Opap’s Greek Gambling Monopoly Ruled Illegal by EU Court

Greece’s gambling monopoly, owned by Opap SA (OPAP), was ruled illegal by the European Union’s highest court, sending shares of the company down as much as 21 percent.

EU law bars national rules granting exclusive gambling rights without cutting the opportunities to bet, the EU Court of Justice in Luxembourg ruled today. The case was filed by Opap competitors Stanleybet International Ltd., William Hill Plc (WMH) and Sportingbet Plc.

The EU’s top court has examined a series of cases brought by betting companies including Bwin.Party Digital Entertainment Plc (BPTY), Ladbrokes Plc (LAD) and Betfair Ltd. over whether state monopolies may block them from operating freely across the 27- nation bloc. Online companies have also called on the EU to take action against what they say are unjustified national restrictions on cross-border Internet gambling.

The decision “clearly shows that the expansion of Opap’s activities is not EU compliant,” Clive Hawkswood, chief executive of the Remote Gambling Association, which includes the three Opap competitors, said in an e-mailed statement. “We hope that this ruling will spur the Greek authorities into action and to bring their legislation into line with EU regulations.”

Photographer: Anax/Bloomberg

A pedestrian passes an Opap betting shop in downtown Athens. Close

A pedestrian passes an Opap betting shop in downtown Athens.

Photographer: Anax/Bloomberg

A pedestrian passes an Opap betting shop in downtown Athens.

The EU court said that Greece could preserve the monopoly by subjecting it to stricter controls to ensure consumer protection. If it fails to do that, the country would have to open it up to competition from other companies in the EU.

Opap shares were down almost 11 percent to 6.32 euros at 12:56 p.m. in Athens, for the biggest drop on the Stoxx Europe 600 Index. Opap declined to comment immediately on the decision.

Gaming Shares

Shares of the other gaming companies rose after the ruling. Ladbrokes rose as much as 4 percent while William Hill jumped as much as 2.4 percent in London.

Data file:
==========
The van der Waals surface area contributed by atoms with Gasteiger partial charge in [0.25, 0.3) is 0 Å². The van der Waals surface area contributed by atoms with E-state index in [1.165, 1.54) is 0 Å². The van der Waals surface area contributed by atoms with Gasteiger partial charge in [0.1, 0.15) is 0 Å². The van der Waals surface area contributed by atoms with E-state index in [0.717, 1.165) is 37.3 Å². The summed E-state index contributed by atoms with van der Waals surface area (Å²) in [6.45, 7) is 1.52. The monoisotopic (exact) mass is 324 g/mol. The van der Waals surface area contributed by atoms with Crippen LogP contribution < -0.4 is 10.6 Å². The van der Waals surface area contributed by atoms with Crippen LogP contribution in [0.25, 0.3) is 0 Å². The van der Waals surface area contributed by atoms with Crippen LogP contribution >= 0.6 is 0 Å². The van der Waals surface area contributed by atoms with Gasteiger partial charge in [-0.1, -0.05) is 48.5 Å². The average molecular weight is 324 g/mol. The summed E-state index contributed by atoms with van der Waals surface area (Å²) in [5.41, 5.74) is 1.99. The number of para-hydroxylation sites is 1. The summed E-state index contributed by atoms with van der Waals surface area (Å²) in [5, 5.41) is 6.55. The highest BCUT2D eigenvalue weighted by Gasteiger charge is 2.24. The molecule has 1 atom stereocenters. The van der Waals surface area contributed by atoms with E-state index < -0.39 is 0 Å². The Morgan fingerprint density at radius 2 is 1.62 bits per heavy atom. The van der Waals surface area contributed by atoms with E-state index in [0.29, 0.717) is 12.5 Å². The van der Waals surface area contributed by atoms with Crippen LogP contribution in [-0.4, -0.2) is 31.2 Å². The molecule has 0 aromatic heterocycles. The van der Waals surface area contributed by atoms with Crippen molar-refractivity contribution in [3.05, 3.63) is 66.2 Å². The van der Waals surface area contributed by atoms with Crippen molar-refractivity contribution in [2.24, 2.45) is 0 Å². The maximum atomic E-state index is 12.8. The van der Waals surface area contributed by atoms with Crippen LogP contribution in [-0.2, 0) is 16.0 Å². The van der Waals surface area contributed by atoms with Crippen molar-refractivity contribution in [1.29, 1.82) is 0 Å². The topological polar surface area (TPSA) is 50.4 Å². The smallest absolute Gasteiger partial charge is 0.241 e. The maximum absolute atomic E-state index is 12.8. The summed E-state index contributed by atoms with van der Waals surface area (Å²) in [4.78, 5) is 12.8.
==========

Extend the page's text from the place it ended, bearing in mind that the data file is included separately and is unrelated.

“For short term trading it leaves open concerns for Opap,” said Yiannis Sinapis, an analyst at Athens-based Euroxx Securities. “However, in our view the ECJ leaves the case open, although with limitations, for Greece’s high court council to have the final verdict.”

An adviser to the EU court in a non-binding opinion on the case in September said the national court can’t conclude the legislation is trying to restrict gambling in Greece if Opap, in which the government is a minority shareholder, pursues an expansionist policy.

The Greek tribunal handling the appeals sought guidance from the EU court in 2011. EU Internal Market Commissioner Michel Barnier said last year he is working on an action plan to rein in illegal and “unregulated” online gambling.

Addiction, Crime

The EU court has said in some previous cases that gambling monopolies may be justified if they reduce betting addictions or criminal activities in a proportional manner.

Stanleybet, Sportingbet and William Hill -- all U.K.-based companies -- applied separately for Greek licenses to offer gambling in stores and online. Their applications were rejected based on national law, which they argued violated EU rules guaranteeing freedom to provide services and set up business anywhere in the bloc.

The cases are: C-186/11, Stanleybet International Ltd, William Hill Organisation Ltd. and William Hill Plc v. Ipourgos Ikonomias kai Ikonomikon and Ipourgos Politismou; C-209/11, Sportingbet plc (SBT) v. Ipourgos Politismou and Ipourgos Ikonomias kai Ikonomikon.

To contact the reporter on this story: Stephanie Bodoni in Luxembourg at sbodoni@bloomberg.net

To contact the editor responsible for this story: Anthony Aarons at aaarons@bloomberg.net

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